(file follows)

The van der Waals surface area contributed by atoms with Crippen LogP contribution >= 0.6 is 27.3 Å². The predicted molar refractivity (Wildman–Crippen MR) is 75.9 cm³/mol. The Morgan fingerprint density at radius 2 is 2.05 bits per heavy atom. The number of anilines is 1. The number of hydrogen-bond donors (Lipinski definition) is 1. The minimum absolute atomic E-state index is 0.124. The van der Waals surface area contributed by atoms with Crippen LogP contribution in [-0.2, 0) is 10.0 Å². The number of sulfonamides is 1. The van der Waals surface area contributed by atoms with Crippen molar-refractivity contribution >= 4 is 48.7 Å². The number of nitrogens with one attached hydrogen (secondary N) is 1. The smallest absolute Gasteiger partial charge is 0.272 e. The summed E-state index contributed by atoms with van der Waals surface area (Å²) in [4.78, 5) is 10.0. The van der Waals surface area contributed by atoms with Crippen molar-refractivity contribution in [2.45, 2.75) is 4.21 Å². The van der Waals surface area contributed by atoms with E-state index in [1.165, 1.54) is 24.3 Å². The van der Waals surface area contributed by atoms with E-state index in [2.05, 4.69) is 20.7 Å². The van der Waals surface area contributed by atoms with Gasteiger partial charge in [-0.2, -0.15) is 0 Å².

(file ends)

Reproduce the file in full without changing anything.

The van der Waals surface area contributed by atoms with Crippen LogP contribution >= 0.6 is 27.3 Å². The predicted molar refractivity (Wildman–Crippen MR) is 75.9 cm³/mol. The Morgan fingerprint density at radius 2 is 2.05 bits per heavy atom. The number of anilines is 1. The number of hydrogen-bond donors (Lipinski definition) is 1. The minimum absolute atomic E-state index is 0.124. The van der Waals surface area contributed by atoms with Crippen LogP contribution in [-0.2, 0) is 10.0 Å². The number of sulfonamides is 1. The van der Waals surface area contributed by atoms with Crippen molar-refractivity contribution >= 4 is 48.7 Å². The number of nitrogens with one attached hydrogen (secondary N) is 1. The smallest absolute Gasteiger partial charge is 0.272 e. The summed E-state index contributed by atoms with van der Waals surface area (Å²) in [4.78, 5) is 10.0. The van der Waals surface area contributed by atoms with Crippen molar-refractivity contribution in [2.45, 2.75) is 4.21 Å². The van der Waals surface area contributed by atoms with E-state index in [1.165, 1.54) is 24.3 Å². The van der Waals surface area contributed by atoms with E-state index in [2.05, 4.69) is 20.7 Å². The van der Waals surface area contributed by atoms with Gasteiger partial charge in [-0.2, -0.15) is 0 Å².